As soon as Colonel Preston and the 1st Vermont Cavalry rode off toward Smithsburg, General Kilpatrick ordered Colonel Town to take a regiment of his battalion to head off the retreating wagon train. Near the Clermont House, the 1st Michigan Cavalry under Lt. Colonel Peter Stagg was sent on a road leading to Fairfield Gap to head off the Confederate wagon train coming out of Fairfield.
General Custer hired Emmitsburg resident James McCullough on June 27th as a guide during the Pennsylvania Campaign, when the Michigan Brigade encamped at the old Toll House south of Emmitsburg. During the battle of Monterey, McCullough guided Colonel Stagg’s 1st Michigan Cavalry to Fairfield Pass. Also guideing the the detachmet of the 1st Michigan Cavalry to Fairfield Gap was Hetty. Hetty lived on a small farm located near the Benchoff farm along the winding mountain path known as Furnance Road.
As all of this was happening at the same hour, General Kilpatrick had made plans of an attack from the east and west which was already underway; he now had to concentrate on gaining the actual pass of Monterey in order to dislodge Captain Emack and his Marylander’s. As the third wave of the battle was underway, Custer’s men began to get disorganized.
After General Kilpatrick’s Cavalry gained Monterey Pass, they continued down the mountainside to Waterloo (present day Rouzerville). After the affair at Waterloo, General Kilpatrick traveled to Ringgold, Maryland where he ordered his division to halt. The casualties of these battles proved to be devastating for the Confederates. General Kilpatrick stated his losses at Monterey Pass were 1 killed, 12 wounded, and 30 captured. The Confederate official reports state that the Confederates lost more than one thousand men, captured at the battle of Monterey Pass along the Waynesboro and Emmitsburg Road.
Once General Kilpatrick entered Ringgold, his men were tired and the horses needed rest. A New York Times reporter by the name of E. A. Paul rode with Kilpatrick and saw first hand the condition of Kilpatrick’s men. The men were tired, wet and covered with mud from the battle of Monterey Pass. As the cavalrymen halted at Ringgold, many men were so exhausted that they fell asleep in the saddle. Kilpatrick’s Cavalry had been riding and fighting for almost twenty-four hours without a break.
While General Kilpatrick’s Cavalry was riding toward Ringgold, Maryland, Charles Buhrman and the 1st Vermont Cavalry had already traveled down Mount Zion Road and then took the Raven Rock Hollow and came out to Smithsburg. When they arrived at Smithsburg, not one Confederate soldier was to be found and everything was quiet. Mr. Buhrman thought that maybe the Confederate wagon train had taken the road to Leitersburg. Colonel Preston ordered the 1st Vermont to head toward Leitersburg and they arrived at daybreak finding the road filled with Confederate soldiers, livestock and the wagons that survived the battle of Monterey Pass.
Charles Buhrman later recalled: “The regiment I was with captured a great many prisoners, cattle, horses, etc., and destroyed the wagon train from Leitersburg back to Ringgold. There they met the remainder of Kilpatrick’s cavalry. They had destroyed the wagon train from Monterey to Ringgold, a distance of six miles, and from Ringgold to Leitersburg, a distance of three miles more, making nine miles of wagon train captured or burned or destroyed by cutting off wagon tongues and cutting spokes in wheels. I am not able to say how much, if any, of the wagon train was destroyed between Leitersburg and Hagerstown, as I went only as far as Leitersburg with the 1st Vermont regiment, when it divided, part going toward Hagerstown, and part toward Ringgold. I went with the part that went toward Ringgold, as that was on my way home. I left them about 8 o’clock on Sunday morning, and started home by way of Ringgold.”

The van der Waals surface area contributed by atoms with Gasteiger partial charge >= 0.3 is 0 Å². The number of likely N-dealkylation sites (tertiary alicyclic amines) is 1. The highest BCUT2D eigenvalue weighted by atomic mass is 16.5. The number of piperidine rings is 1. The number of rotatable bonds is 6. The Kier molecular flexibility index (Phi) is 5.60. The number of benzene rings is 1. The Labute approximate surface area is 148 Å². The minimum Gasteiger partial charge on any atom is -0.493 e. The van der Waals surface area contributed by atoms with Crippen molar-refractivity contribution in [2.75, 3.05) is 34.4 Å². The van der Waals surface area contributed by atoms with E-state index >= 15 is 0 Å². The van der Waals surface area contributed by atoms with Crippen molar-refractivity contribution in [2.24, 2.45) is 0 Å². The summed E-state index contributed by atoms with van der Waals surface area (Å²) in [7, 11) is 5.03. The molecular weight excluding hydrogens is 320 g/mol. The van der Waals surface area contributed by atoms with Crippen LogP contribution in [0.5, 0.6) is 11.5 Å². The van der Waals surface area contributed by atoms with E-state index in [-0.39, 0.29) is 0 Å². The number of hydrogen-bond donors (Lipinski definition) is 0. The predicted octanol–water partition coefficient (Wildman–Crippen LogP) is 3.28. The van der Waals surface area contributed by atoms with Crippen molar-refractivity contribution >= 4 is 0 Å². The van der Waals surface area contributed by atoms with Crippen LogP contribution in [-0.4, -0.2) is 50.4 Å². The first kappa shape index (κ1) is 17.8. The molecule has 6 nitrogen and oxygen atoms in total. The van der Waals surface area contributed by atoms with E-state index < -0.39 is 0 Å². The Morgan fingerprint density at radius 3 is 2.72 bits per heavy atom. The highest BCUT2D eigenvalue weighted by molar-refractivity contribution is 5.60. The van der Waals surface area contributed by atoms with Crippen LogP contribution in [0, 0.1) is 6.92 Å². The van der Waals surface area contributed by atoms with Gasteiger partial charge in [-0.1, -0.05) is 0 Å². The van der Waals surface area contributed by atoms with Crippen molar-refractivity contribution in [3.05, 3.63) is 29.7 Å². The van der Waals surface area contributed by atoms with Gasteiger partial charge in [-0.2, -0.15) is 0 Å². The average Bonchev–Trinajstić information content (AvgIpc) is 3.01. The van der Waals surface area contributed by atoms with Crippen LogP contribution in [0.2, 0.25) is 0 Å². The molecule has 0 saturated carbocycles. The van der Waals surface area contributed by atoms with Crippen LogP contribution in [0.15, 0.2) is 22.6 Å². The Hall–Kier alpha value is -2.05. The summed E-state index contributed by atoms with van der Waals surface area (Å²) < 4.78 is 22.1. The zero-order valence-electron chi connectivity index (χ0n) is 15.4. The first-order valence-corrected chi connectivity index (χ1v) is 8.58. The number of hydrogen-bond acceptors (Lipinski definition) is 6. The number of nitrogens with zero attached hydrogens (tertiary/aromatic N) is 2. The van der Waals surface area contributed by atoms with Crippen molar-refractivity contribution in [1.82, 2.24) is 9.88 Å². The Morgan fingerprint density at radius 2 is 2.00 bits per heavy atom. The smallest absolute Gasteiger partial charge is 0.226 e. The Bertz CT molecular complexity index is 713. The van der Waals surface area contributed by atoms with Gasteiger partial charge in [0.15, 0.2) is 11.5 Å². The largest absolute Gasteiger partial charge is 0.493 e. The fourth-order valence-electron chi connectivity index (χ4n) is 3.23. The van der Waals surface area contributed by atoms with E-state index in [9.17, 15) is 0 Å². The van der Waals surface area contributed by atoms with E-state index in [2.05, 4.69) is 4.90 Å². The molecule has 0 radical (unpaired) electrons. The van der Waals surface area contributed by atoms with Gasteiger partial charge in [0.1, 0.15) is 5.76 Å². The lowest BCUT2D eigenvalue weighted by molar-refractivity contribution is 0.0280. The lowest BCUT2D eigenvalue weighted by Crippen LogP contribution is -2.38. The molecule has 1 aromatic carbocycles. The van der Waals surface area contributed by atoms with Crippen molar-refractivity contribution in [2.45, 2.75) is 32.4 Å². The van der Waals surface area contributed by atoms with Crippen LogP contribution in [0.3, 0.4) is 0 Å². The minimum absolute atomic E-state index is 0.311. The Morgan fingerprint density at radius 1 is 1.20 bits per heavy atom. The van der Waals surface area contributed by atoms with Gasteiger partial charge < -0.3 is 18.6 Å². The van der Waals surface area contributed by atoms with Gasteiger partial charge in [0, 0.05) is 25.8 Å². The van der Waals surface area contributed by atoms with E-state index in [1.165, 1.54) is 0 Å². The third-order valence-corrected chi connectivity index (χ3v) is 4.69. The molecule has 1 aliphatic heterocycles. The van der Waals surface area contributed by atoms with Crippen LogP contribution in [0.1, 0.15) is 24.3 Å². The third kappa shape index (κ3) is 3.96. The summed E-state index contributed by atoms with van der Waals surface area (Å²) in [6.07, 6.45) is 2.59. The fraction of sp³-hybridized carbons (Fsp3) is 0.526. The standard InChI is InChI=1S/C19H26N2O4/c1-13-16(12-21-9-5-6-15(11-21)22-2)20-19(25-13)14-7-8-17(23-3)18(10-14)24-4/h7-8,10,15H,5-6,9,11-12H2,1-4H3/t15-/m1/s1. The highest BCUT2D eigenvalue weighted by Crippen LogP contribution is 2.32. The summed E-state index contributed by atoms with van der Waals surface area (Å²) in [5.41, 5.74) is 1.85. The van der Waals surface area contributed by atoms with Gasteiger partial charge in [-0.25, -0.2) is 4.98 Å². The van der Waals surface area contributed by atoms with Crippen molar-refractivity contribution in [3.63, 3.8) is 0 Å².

Charles Buhrman started for home. He rode by himself to Ringgold where he was taken prisoner, by General Kilpatrick’s pickets. As they escorted him to the old school house, Mr. Buhrman explained that he was with Kilpatrick during the battle of Monterey Pass, but the pickets didn’t believe a word Buhrman said. As Buhrman walked into the schoolhouse several of Kilpatrick’s officers recognized him. They ordered Buhrman’s release and he continued toward home. Buhrman took the road leading to George Harbaugh’s farm and as soon as he got up the hill, he saw Confederate soldiers riding down the other side. Avoiding capture by the Confederate soldiers, Buhrman traveled along the foot of the mountain and rode his horse through the woods until he came to Germantown Road near the schoolhouse.
From there he continued to the Sabillasville Road near Monterey Pass where he found Confederate pickets that were guarding the Frederick County, Maryland side. About sixty yards from the Confederate pickets, he was spotted and they called to him to dismount. Unable to jump a high fence near an orchard, Buhrman recalled: “I was near the orchard fence, I “dismounted” over the fence and did some good running from that to the Pine Swamp, about one-fourth of a mile. They shot four times at me, but missed me. I heard the balls whistle over my head, as it was down hill and they shot over me. I lost my horse, saddle and bridle. I was in the swamp only a few minutes until they were there; but as the bushes were very thick, I soon got away from them and kept the woods until I got home, two miles from there. It was then two or three o’clock on Sunday afternoon.”
Once Buhrman was home, he spotted a detachment of Confederate cavalry that was coming to his house. Buhrman hurried out the back door, found one of horses, mounted it and rode toward the mountain. The Confederate soldiers had searched his entire house and they told Buhrman’s wife that if they found him they would hang him. Buhrman hid in the mountains until the last of General Lee’s Army had passed through Monterey.